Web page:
them as a s'gnal proof of It's adherence
to their favorite hobby. Cleveland saw
hi opportuuitv and paid h debt.
There is no doubt whatever that he
took that view of tin matter. If he had
not felt under obligations to the mug
wumps, and had ever' reason to believe
that the course he adopted would dis
charge th'in, Mr. I'earson would not
have been reappointed. It is well
known that other considerations re
enforced the mugwumps' demand: but
by theme ves they would not have
be ii weighty enough to prevent the
oflic; from going into control of a good
... t n.uum in mj "i i .it inn i ,
bir. hM course so far shows that, pro-
cceding with delilieration, he will re
move all Itepublican office-holders
above the gra led service and fill their
places with Democrats. If this is not
so does any one suppose that such men
as Clarke, Crowell, Chesley, and many
others whose heads have fallen, would
have been btipplautc 1 bv men who can
not possibly fill their places with equal
cMieicney until years spent in oflicu
shall have made them equally ac
quainted with the duties incident to
their positions? Elliciency, honesty
and fidelity in the discharge of ollieial
duties are qualities that Mr. Cleveland
no doubt appreciates, but no act of his
indicate that they will operate to pre
vent the removal of Republicans to
make way for Democrats, unless, a in
Pearson's case, there is a point to bo
made growing out ot political obliga
tions incurred in the past Further
more, we have proof from his alleged
admissions, as published in the Sunday
Herald, that the motive that governed
him in his cour.se with regard to
Schurz, Curtis, Jones and Itennett was
to repay them with political prefer
ment as a direct reward for the exor
cise of their political influence toward
electing him President National lie-
THE MAN WHO WAS HONORED.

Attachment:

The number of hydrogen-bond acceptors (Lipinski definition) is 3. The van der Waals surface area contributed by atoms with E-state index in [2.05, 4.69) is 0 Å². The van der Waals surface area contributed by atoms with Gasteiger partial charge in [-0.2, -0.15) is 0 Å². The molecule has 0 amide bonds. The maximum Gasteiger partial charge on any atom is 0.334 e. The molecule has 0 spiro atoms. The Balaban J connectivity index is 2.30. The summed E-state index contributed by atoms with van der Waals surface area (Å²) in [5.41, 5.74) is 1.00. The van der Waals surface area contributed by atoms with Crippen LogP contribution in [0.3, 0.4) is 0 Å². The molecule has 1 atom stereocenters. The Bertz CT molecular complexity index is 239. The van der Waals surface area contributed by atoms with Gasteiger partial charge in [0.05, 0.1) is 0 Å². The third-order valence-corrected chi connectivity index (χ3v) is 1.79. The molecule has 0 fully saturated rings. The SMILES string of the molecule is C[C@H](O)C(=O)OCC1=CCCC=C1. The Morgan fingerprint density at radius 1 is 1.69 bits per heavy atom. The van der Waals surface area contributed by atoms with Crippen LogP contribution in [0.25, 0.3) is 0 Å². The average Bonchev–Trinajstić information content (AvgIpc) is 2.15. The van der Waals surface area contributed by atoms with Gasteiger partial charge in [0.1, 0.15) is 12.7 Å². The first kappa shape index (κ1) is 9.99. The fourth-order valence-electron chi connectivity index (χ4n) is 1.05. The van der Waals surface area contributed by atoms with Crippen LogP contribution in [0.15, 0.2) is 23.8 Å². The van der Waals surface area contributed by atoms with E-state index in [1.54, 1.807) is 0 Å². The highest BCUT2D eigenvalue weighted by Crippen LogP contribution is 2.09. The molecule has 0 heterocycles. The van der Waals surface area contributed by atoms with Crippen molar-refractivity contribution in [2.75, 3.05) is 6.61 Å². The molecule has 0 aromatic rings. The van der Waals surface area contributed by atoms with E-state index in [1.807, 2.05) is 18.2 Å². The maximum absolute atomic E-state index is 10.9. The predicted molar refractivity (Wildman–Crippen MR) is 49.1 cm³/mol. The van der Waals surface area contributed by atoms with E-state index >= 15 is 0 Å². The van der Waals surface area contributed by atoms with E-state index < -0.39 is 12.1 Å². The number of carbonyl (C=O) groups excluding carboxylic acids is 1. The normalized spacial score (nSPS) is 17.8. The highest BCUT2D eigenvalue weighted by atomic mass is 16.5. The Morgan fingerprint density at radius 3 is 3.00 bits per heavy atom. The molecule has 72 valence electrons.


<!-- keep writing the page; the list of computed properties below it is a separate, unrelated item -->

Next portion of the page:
A HlKiilflcant Act ly the Imoortlc Sec.
retarv of tin Interior.
Colonel I. C. Q. Lamar, of the late
C. S. A., and present Secretary of the
Interior of the 1'iiited States, ordered
the flag of the Interior Department to
be displayed at half-mast, and the de
partment and its bureaus which in
cludes the llurcau of Pensions, to be
closed recently, because of the death of
Jueob Thompson, once his predeecssoi
in the same ollice. This is the same
Jacob Thompson under whose rule, as
Secretary of the Interior, several mill
ions of the Indian tiust fund bonds were
This is the same Jacob Thompson
who left hs place as Secretary of tho
Interior to enter the service of tho
This is the same Jacob Thompson
who :i"ted as the ngent'of the rebellious
States in trying to organize a foice in
Canada to liberate the confederate pris
oner' at Johnson's 1-land.
This is th" same JacobThnmps'on who
tried to organize a party of rebels and
ass;isnis m t. auada to liberal the pris
oners of war at Camp Morton, and
then to assassinate Governor Morton;
and seize upon the United State
Armory and supplies in the city of In
dianapolis, an I burn the city.
This is the same Jacob Thompson
make , who was p-irt aid parcel of the con
r did spiraev to spread small-pox in the eities
oi me .orui.
This is the same .Jacob Thompson
who was part ami parcel of tin; con
spiracy to distribute ycllow-fever-in-feeted
rags into tho hospitals and armies
of the Union.
And yet, within twenty days after a
Democratic President enters into the
White House, a man of such infam mis
cnar.ieicr is nononvi iy naving me one
Department of the Cove-nment having
in especial charge the care of the Union
soldiers disabled by war. and their wid
ows an 1 orphans, closed in deference to
If the Confederate? ean.within twenty
davs fioni th inauguration of the r tir.-t